While any doctor can provide this information, the SSA gives more weight to the opinion of medical specialists. Therefore, it is important that you work with your pulmonologist to gather this medical information.
Evidence Needed Related to Affected Body Systems
Cardiovascular System (4.00) – Those with emphysema sometimes experience difficulties with their heart due to the decreased oxygen levels. As a result, you may need to provide the following evidence of heart problems:
- ECG results
- Stress test results
- Echocardiogram results
- Evidence of chest pain (angina), history of fainting (syncope) history of a heart attack, or a cardiac catheterization
Evidence Needed Related to Your Emphysema Treatments
Emphysema cannot be cured, but it can often be effectively managed. The treatment for emphysema will depend on the severity of the illness. The SSA will need to know what treatments you have received, your response to those treatments, and most importantly if your respiratory status has worsened despite those treatments.
Be certain that your doctor has documented the following:
- Medications that you are receiving, such as bronchodilators, inhaled steroids, and antibiotics, as well as your response to the medications
- Respiratory therapy or pulmonary rehabilitation that you may be receiving
- Supplemental oxygen needs, especially if your needs have increased
- Any surgeries or procedures that you may have had, including operative notes or pathology reports, if applicable
- Any related medical complications, such as weakness, neurological complications, heart problems, or intellectual difficulties
The Blue Book notes that not every patient will meet a particular qualifying condition’s listing, but you may be unable to work regardless. Information on your reactions and side effects to your treatments or medications are essential to provide to the SSA.
So long as you can prove that you are too ill to work due to complications that will persist for at least one year, you may still qualify for financial assistance.
Evidence Needed Related Your Quality of Life and Ability to Care for Yourself
Many people with emphysema do not qualify for SSDI benefits through the Blue Book respiratory listing. However, you still may be too ill to work. If this is the case, your pulmonologist should provide physician notes documenting his or her opinion regarding your limitations and inability to function without unscheduled breaks or days off.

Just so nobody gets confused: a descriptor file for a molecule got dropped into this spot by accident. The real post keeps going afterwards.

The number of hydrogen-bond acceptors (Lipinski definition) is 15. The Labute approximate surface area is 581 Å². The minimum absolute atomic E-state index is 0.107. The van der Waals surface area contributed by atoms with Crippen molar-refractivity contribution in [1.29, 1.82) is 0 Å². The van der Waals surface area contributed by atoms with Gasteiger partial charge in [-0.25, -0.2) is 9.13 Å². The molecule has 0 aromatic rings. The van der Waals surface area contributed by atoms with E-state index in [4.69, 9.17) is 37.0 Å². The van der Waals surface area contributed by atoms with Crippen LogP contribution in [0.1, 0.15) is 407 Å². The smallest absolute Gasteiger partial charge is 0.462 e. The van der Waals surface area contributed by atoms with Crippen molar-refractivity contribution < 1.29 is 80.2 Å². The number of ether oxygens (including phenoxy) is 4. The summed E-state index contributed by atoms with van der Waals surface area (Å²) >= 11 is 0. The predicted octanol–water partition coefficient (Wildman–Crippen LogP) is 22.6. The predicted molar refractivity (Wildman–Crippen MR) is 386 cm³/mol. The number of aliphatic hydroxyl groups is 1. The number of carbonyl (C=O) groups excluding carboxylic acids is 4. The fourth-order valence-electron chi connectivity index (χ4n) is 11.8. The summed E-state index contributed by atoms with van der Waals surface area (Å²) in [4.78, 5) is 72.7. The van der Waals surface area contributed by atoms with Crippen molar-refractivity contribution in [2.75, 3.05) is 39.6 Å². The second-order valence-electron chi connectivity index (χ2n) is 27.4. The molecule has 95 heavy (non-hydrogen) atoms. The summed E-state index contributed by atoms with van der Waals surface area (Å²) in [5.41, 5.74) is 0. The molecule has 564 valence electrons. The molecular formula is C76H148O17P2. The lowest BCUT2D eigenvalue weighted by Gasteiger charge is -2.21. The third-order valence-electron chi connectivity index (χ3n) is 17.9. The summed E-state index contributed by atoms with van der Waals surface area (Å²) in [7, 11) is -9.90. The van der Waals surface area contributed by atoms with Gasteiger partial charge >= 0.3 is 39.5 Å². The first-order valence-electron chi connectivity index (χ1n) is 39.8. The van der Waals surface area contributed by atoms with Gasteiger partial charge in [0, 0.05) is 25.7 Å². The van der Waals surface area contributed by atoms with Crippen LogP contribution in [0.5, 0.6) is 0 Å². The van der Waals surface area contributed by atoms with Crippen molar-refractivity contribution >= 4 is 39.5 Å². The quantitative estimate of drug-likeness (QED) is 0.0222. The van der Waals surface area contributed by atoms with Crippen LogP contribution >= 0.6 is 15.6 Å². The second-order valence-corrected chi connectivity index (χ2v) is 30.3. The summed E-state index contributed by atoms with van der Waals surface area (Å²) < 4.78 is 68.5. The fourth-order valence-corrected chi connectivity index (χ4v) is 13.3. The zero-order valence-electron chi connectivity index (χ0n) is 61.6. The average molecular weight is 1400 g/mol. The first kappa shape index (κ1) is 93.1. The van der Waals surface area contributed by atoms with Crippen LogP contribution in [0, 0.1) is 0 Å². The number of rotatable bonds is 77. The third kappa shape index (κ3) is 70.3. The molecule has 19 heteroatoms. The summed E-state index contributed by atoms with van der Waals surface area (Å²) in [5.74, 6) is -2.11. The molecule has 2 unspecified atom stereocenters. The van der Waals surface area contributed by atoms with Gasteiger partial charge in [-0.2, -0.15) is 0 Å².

- The more specific that your doctor is about your limitations, such as your ability to walk without severe breathlessness or your ability to take a shower without assistance, the better your chances are of being approved for disability benefits.
- If you are suffering from severe shortness of breath, coughing, or wheezing, and if you are unable to work due to limitations from your disease, you may still qualify for disability through a residual functioning capacity assessment.
Steps You Can Take to Win Your Disability Claim
If you haven’t applied yet, or if you have applied and were denied, remember that medical evidence listed in the Blue Book is arguably the most important factor in your Social Security disability claim for emphysema.
The entire Blue Book is available online, and the section on Respiratory Illness is quite detailed, so you may want to review section 3.00 with your pulmonologist to determine what medical records you have on hand, and what may need to be supplemented to be approved.
You may need to contact the medical records office at your hospital to obtain some of this information.
While you don’t need to provide medical documentation to the SSA yourself, it is helpful to be as organized as possible. When you visit your doctor, it is a good idea to present a written list of symptoms and side-effects that you are experiencing.
There are several ways your pulmonologist or primary care physician can help including:
- Ensuring that your full medical history related to your emphysema is up to date
- Listing your past treatments and responses, as well as the plan for the future
- Documenting all of your medications and experienced side effects
- Performing any additional blood tests or procedures that you are missing
A Social Security disability attorney or advocate can assist you in ensuring that you claim for disability is thorough, thus increasing your chances for approval. Consider a Free Evaluation with a Social Security advocate or attorney in your area today—Disability lawyers are only paid if you win your emphysema claim.